Ranch Hands

June 4, 2003

Hot, sweaty, back-breaking work. That's what I remember from my summers working for Dad, who owned our family's ranch. My brother and I dug postholes, planted trees, watered plants, rounded up cattle on horseback and even cleaned out smelly stock trailers. It wasn't my idea of fun, but my Dad insisted we learn the responsibility that goes along with the rewards of country living. 
While my friends sunbathed as lifeguards and helped customers in air-conditioned clothing shops in our small Texas town, I grumbled and complained my way through six summers of ranch work. But Dad paid us well, and I appreciated the fact that he let us have time off for church and music camps, mission trips and birthday parties at the roller skating rink. I knew not every job came with such flexibility. And there were other perks, too -- a dip in our above-ground pool, long lunch breaks provided by Mom and quality time spent with my hilarious brother.
But I can remember telling my parents I couldn't wait to leave the ranch and our small town. I felt confined, stifled and restless. There was so much more to do and see than tend cattle and watch seedlings grow. "When I grow up, I'm going to live in a city apartment and have a window box," I said to my Mom more than once.
Recently, my husband, Carey, and I took our tow-haired toddler to Hay Creek Ranch, as my parents had named their place. The meadow grass was green from spring rains and the home place had never looked more beautiful. Following my grandmother's death, my folks had taken some of her heirloom pieces and integrated them into our home, which Mom had helped her parents build when she was 6 years old.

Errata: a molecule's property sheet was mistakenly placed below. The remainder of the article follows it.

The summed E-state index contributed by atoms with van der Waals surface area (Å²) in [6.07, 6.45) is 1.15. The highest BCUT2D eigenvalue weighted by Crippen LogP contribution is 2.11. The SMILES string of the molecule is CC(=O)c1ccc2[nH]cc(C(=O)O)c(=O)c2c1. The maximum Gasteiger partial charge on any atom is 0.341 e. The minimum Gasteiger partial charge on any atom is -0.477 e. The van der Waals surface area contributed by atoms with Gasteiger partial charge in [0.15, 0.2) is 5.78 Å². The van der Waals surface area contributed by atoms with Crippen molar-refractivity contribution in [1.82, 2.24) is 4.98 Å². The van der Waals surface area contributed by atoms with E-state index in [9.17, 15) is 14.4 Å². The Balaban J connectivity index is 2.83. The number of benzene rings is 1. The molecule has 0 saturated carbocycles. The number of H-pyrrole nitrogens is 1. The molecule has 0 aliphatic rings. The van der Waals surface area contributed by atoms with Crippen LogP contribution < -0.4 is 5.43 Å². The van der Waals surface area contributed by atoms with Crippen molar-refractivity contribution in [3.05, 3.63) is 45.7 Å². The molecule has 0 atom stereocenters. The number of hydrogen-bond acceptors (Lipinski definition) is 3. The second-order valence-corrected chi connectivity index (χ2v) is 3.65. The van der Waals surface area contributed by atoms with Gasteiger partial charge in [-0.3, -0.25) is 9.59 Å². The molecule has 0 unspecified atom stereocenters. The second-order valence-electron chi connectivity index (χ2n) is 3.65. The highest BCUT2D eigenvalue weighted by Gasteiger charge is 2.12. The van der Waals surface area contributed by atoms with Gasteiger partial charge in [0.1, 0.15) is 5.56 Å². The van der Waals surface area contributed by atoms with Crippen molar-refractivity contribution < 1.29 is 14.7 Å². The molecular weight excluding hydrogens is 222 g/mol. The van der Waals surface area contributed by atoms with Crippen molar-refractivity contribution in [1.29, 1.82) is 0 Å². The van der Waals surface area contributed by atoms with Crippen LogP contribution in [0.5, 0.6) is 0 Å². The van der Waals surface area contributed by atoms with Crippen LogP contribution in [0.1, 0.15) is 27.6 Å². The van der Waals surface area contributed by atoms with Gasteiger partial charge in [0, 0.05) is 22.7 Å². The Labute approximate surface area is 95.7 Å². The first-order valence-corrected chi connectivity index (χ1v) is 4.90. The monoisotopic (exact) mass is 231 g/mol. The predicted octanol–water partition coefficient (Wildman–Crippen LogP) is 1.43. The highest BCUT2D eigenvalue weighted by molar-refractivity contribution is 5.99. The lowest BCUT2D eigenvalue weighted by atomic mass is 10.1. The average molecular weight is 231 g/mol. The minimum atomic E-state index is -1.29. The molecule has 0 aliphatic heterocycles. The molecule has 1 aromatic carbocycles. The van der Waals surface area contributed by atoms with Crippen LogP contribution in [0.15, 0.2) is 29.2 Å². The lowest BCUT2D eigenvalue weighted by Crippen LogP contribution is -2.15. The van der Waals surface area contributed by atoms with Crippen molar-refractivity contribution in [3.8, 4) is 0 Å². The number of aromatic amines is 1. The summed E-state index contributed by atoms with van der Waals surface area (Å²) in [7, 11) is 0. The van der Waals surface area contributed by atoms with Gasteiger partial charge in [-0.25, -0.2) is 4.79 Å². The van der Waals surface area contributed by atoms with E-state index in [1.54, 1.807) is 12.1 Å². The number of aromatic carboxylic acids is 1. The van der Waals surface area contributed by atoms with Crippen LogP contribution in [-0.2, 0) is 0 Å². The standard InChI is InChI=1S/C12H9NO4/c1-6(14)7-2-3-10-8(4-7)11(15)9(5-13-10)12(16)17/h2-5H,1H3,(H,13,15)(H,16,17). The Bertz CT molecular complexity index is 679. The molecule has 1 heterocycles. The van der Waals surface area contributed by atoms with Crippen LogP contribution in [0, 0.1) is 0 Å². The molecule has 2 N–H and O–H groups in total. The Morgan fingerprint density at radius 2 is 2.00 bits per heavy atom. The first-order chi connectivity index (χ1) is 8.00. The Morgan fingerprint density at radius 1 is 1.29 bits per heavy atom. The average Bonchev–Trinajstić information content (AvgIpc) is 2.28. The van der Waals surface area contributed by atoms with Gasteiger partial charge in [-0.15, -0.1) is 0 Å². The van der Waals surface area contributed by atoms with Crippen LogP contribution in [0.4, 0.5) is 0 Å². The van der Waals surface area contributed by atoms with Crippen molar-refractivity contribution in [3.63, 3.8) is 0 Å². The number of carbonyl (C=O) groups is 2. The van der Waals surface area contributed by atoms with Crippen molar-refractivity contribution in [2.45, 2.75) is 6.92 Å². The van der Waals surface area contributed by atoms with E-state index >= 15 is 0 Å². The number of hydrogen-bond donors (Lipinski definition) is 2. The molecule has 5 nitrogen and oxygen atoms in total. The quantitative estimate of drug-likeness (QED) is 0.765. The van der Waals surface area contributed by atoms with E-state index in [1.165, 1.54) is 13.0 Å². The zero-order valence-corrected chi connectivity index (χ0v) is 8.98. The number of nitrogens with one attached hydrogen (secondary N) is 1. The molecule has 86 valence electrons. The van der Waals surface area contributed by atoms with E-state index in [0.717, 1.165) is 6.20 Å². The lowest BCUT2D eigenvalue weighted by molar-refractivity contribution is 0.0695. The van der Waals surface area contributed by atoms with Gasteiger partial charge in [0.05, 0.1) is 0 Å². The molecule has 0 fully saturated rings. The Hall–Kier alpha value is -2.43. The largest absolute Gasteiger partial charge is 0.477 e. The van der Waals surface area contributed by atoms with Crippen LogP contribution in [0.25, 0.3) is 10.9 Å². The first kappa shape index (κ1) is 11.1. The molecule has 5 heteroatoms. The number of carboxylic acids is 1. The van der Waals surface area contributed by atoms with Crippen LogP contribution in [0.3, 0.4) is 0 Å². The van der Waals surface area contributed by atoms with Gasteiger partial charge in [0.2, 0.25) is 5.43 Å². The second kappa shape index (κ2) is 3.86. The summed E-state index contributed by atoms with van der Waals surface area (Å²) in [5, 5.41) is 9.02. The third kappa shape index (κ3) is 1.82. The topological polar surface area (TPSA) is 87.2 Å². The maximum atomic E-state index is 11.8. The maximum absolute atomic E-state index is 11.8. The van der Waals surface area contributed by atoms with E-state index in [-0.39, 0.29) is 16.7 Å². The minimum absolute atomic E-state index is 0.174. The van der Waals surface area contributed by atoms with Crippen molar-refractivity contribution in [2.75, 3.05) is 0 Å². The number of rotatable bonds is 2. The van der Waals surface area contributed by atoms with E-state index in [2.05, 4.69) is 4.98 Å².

My son had quite a time seeing the cows, playing on the fort and navigating the now-rusty slide that Dad had built for my brother and me 25 years ago. I enjoyed hearing Mom tell Carey how her granddaddy had traded a horse and saddle for our 700 acre spread. On a cow-checking trip in my parents' beat-up Suburban, we saw deer, pheasant, cottontail rabbits, quail and windmills. My son, Jordan, had two words for it all: "Oh, wow!" 
Jordan went on walks with my parents, where he chased the gentle cattle and ran from our over-friendly ranch dogs. He fed the horses with Dad and tried on the miniature vest and chaps that Mom had sewn for him, grinning all the while. My energetic child didn't even want to nap during the day or go to sleep at night, because there was too much to see and do. 
And when Carey and I took a walk one afternoon, I proudly pointed out the trees I had helped plant with my sibling's help. The once-small seedlings now grew tall and strong, providing shade around the fence near the house. 
I thought about where we live now -- in a small Texas town not unlike the one I grew up in. We live in a four-bedroom "ranch-style" house with a big yard, and we've been poring over gardening and landscaping magazines. I want to plant trees, build a playhouse for Jordan and have a garden that attracts bunnies and birds. 
Proverbs 22:6 (NIV) says, "Train a child in the way he should go, and when he is old he will not turn from it." Now, at the age of 31, I realize the excellent training my parents gave me, and I appreciate the faith and values they tirelessly modeled. Those are the things that made me who I am, and those are things I want to pass on to my son. 

Dyer, BA '93, double majored in voice and English/professional writing. She, husband, Carey, and son, Jordan, 5, live in Granbury, Texas, where she works part-time as an actress in local theater and as a guest speaker to women's groups.